Review of Elisabeth Esch-Wermeling, Thekla – Paulusschülerin wider Willen? Strategien der Leserlenkung in den Theklaakten, by Richard Pervo

May 16, 2009

Richard I. Pervo has sent me this link to his review of Elisabeth Esch-Wermeling.  Thekla—Paulusschülerin wider Willen? Strategien der Leserlenkung in den Theklaakten. Neutestamentliche Abhandlungen 53.  Münster: Aschendorff, 2008. Pp. 376. Hardcover.  €56.00. ISBN 3402114364.

Pervo writes:

The most complete text of the Acts of Paul is to be found in Willy Rordorf et al., “Actes de Paul,” in Écrits apocryphes chrétiens 1 (ed. F. Bovon and P. Geoltrain; Paris: Gallimard, 1997), 1115–77, supplemented by Rodolphe Kasser and Philippe Luisier, “Le Papyrus Bodmer XLI en Édition Princeps l’Épisode d’Èphèse des Acta Pauli en Copte et en Traduction,” Le Muséon 117 (2004): 281–384. This translation is a preview of Rordorf’s forthcoming edition.

Kasser-Luiser text is the editio princeps of the Coptic Bodmer Papyrus of the Ephesian Episode; Pierre Cherix will be providing a fresh look at Bodmer Papyrus XLI in his text for the CChrSA, which will contain with some differences from the Kasser-Luiser translation and text.  Pervo is correct to say that the translation of Rordorf in Écrits apocryphes chrétiens is a preview of the coming edition, because it is based upon the Greek text which Rordorf has not yet published.

As Esch-Wermeling demonstrates, chapters 3 and 4 have different theological, ethical, and ecclesiological orientations. They rely upon different literary models. With the brief and partial exception of Paul, they share one major character. That character, Thecla, is, to a large degree, two different persons who happen to share the same name.

This point alone will make the monograph of Esch-Wermeling worth reading.  I wonder to what degree it would be an elaboration of Anne Jensen‘s view that the Antiochean episode is the more historical unit.

If ecclesiology were the basis for dating Acts of Paul, they would be considered earlier than the canonical Acts, for church officers do not exist. The local house church appears to be an independent entity. One of its functions is to serve as a base for itinerant missionaries, including Titus, Paul, and, to at least a degree, Thecla.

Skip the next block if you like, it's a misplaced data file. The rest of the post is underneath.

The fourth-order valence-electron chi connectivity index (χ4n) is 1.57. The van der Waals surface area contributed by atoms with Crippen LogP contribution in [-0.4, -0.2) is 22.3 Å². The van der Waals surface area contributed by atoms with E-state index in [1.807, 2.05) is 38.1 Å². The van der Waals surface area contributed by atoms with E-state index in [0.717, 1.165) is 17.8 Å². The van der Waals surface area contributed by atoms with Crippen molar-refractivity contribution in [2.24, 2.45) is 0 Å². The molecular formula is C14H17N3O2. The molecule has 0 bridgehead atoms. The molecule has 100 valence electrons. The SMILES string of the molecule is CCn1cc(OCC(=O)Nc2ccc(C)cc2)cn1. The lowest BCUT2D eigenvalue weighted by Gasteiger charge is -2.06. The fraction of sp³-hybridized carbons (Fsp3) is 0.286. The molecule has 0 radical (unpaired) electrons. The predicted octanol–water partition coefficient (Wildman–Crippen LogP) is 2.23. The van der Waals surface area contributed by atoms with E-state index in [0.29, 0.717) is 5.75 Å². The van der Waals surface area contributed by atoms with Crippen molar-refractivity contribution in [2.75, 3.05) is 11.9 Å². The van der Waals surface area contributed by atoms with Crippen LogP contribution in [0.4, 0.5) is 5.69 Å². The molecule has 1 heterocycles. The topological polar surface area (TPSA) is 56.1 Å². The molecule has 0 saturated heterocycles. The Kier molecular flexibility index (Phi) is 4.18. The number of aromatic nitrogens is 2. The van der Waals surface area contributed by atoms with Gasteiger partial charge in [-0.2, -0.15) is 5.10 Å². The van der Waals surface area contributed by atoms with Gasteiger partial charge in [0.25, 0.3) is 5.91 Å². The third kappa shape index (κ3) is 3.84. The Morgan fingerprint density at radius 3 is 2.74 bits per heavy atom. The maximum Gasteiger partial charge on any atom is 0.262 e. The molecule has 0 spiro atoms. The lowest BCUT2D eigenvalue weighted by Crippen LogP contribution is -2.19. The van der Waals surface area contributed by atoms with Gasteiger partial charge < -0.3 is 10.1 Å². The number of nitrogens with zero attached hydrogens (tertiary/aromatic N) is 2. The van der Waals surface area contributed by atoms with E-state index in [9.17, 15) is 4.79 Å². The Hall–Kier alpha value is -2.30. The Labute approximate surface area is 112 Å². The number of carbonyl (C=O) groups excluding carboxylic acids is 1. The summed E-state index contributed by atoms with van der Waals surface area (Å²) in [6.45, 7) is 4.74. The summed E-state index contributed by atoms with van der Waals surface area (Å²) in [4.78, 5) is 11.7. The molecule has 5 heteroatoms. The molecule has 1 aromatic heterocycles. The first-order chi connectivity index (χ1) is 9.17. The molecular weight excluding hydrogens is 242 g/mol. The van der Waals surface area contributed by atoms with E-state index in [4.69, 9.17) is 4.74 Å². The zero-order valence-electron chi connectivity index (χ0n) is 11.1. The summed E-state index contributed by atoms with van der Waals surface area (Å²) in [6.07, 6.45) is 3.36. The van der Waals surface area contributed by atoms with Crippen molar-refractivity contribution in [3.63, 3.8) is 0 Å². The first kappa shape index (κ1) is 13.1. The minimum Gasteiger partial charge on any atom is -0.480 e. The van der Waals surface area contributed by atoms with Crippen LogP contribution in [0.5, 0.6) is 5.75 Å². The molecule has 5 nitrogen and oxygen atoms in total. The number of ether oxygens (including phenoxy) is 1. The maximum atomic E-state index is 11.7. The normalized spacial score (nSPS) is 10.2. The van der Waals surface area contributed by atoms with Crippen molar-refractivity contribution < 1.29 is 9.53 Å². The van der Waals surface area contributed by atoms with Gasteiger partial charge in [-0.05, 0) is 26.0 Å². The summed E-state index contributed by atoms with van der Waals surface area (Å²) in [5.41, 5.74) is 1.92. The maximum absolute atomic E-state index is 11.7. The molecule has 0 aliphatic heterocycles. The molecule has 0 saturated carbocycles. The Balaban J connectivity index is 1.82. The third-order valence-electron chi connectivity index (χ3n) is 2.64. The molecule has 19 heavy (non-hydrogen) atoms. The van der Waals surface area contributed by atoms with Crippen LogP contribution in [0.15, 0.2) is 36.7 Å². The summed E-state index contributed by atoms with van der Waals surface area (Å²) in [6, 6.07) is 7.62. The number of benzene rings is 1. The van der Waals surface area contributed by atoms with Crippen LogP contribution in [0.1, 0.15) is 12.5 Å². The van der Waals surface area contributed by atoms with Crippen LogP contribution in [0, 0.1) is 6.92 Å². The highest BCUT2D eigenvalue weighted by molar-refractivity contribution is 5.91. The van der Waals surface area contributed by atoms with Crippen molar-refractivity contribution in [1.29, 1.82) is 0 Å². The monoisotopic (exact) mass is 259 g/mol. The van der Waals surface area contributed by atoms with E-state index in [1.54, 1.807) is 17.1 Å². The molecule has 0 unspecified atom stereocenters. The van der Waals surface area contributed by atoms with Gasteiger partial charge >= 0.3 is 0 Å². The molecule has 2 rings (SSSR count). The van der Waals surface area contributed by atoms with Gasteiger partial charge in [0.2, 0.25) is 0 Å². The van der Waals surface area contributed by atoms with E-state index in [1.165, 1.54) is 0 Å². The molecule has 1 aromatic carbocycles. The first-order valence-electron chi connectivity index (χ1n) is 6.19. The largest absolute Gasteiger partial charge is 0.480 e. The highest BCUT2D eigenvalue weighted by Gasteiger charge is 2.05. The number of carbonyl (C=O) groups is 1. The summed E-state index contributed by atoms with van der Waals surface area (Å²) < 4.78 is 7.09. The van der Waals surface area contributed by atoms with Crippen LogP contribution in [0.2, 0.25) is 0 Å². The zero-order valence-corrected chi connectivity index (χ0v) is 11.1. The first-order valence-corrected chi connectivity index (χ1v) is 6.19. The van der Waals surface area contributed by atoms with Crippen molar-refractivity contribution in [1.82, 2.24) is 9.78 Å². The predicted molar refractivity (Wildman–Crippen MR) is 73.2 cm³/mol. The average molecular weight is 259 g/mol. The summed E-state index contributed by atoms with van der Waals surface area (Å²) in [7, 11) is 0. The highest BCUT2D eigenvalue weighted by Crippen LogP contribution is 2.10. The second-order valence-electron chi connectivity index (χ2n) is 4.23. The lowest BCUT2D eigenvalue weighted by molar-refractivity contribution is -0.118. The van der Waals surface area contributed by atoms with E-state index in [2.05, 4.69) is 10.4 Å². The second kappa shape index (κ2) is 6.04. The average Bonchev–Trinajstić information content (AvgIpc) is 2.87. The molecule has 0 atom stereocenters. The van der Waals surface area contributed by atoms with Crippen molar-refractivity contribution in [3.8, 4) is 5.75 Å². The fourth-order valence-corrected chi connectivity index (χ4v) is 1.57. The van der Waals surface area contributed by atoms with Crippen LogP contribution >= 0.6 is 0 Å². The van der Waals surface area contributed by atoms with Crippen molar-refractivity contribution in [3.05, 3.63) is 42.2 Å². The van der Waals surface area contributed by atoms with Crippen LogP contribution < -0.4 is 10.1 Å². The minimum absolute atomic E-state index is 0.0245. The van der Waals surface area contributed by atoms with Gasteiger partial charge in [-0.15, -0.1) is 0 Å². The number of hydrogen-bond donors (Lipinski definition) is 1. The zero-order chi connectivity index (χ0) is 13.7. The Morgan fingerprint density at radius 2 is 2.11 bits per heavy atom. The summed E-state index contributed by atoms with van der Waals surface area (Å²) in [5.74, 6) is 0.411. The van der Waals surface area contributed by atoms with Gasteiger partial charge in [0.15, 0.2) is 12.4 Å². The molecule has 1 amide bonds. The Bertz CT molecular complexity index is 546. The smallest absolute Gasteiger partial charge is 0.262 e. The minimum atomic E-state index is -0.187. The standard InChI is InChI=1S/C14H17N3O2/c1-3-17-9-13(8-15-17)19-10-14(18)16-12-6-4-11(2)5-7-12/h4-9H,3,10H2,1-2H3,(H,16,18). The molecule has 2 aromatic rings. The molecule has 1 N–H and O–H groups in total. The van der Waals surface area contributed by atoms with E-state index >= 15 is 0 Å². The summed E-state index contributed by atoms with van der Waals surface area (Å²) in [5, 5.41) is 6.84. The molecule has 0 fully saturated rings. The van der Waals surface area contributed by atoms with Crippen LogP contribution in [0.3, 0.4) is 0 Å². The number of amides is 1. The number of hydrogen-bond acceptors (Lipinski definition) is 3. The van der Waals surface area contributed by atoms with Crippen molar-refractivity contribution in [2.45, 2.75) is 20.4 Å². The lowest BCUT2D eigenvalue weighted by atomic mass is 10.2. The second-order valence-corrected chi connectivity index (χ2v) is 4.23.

I’ve used  the ecclesiological argument to say that the Act of Paul is earlier (100-125) than most scholars have previously admitted.  That date I think is earlier or at least contemporaneous with Pervo’s date for Acts.  Now I would be interested to know if Pervo now believes that Acts is later than Acts of Paul.  I argued the contrary at the Ottawa Workshop two years ago, and I hold an early date for Acts.  But I wonder now, Richard, if you would still insist that the Acts of Paul has the intention of supplanting Acts?

Thanks Richard for reviewing this book and signalling it to me for addition here.  I look forward to receiving a copy and working through Esch-Wermeling’s work.  Cheers.

Does the author of the Acts of Paul conflate Hermogenes, Hymenaeus, Alexander, Demas, Phygelus, and Philetus into two people? By Richard G. Fellows

May 12, 2009

Note:  Richard Fellows is a specialist in personal names in the New Testament.  He has a website devoted to Name changes and aliases in the New Testament.  He has published the following articles:  “Was Titus Timothy?” JSNT 81 (2001): 33-58; “Renaming in Paul’s churches: the case of Crispus-Sosthenes revisited” (pdf), Tyndale Bulletin 56 (2005) 111-130; and “Protective silences in Acts and Paul’s letters” (as guest blogger at Chris Tilling’s Christendom), March 2007. I’m now happy to post his thoughts on Demas and Hermogenes in the Acts of Paul.  PWD

Does the author of the Acts of Paul conflate Hermogenes, Hymenaeus, Alexander, Demas, Phygelus, and Philetus into two people? By Richard G. Fellows

Here the the most important texts:

2 Timothy

2 Tim 1:15 “You are aware that all who are in Asia have turned away from me, including Phygelus and Hermogenes.”

2 Tim 2:16-18 “Avoid profane chatter, for it will lead people into more and more impiety, and their talk will spread like gangrene. Among them are Hymenaeus and Philetus, who have swerved from the truth by claiming that the resurrection has already taken place. They are upsetting the faith of some.”
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La folie de Wikipédia: Actes de Paul et Thècle (Une critique et une note)

May 4, 2009

This is the French version of the previous post.